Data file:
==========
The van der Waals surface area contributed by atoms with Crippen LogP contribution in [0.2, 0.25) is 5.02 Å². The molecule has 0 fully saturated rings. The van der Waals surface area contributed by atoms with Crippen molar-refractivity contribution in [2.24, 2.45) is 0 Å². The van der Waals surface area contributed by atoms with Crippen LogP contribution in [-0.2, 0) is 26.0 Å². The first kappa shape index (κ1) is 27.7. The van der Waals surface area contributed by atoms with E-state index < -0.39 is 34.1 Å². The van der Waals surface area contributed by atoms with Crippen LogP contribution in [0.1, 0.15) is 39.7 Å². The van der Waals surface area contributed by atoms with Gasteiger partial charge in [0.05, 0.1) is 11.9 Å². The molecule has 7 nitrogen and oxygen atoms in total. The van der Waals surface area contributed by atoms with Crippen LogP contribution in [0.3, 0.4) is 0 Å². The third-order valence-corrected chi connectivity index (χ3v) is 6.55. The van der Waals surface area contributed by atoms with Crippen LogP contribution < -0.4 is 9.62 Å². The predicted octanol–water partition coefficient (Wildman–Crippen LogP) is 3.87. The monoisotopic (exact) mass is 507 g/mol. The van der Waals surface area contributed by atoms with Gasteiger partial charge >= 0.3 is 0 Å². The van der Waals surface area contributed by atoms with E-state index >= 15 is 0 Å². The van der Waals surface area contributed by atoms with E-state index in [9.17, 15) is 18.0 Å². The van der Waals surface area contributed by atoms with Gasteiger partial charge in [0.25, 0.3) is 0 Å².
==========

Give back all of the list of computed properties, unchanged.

The van der Waals surface area contributed by atoms with Crippen LogP contribution in [0.2, 0.25) is 5.02 Å². The molecule has 0 fully saturated rings. The van der Waals surface area contributed by atoms with Crippen molar-refractivity contribution in [2.24, 2.45) is 0 Å². The van der Waals surface area contributed by atoms with Crippen LogP contribution in [-0.2, 0) is 26.0 Å². The first kappa shape index (κ1) is 27.7. The van der Waals surface area contributed by atoms with E-state index < -0.39 is 34.1 Å². The van der Waals surface area contributed by atoms with Crippen LogP contribution in [0.1, 0.15) is 39.7 Å². The van der Waals surface area contributed by atoms with Gasteiger partial charge in [0.05, 0.1) is 11.9 Å². The molecule has 7 nitrogen and oxygen atoms in total. The van der Waals surface area contributed by atoms with Crippen LogP contribution in [0.3, 0.4) is 0 Å². The third-order valence-corrected chi connectivity index (χ3v) is 6.55. The van der Waals surface area contributed by atoms with Crippen LogP contribution < -0.4 is 9.62 Å². The predicted octanol–water partition coefficient (Wildman–Crippen LogP) is 3.87. The monoisotopic (exact) mass is 507 g/mol. The van der Waals surface area contributed by atoms with Gasteiger partial charge >= 0.3 is 0 Å². The van der Waals surface area contributed by atoms with E-state index >= 15 is 0 Å². The van der Waals surface area contributed by atoms with E-state index in [9.17, 15) is 18.0 Å². The van der Waals surface area contributed by atoms with Gasteiger partial charge in [0.25, 0.3) is 0 Å².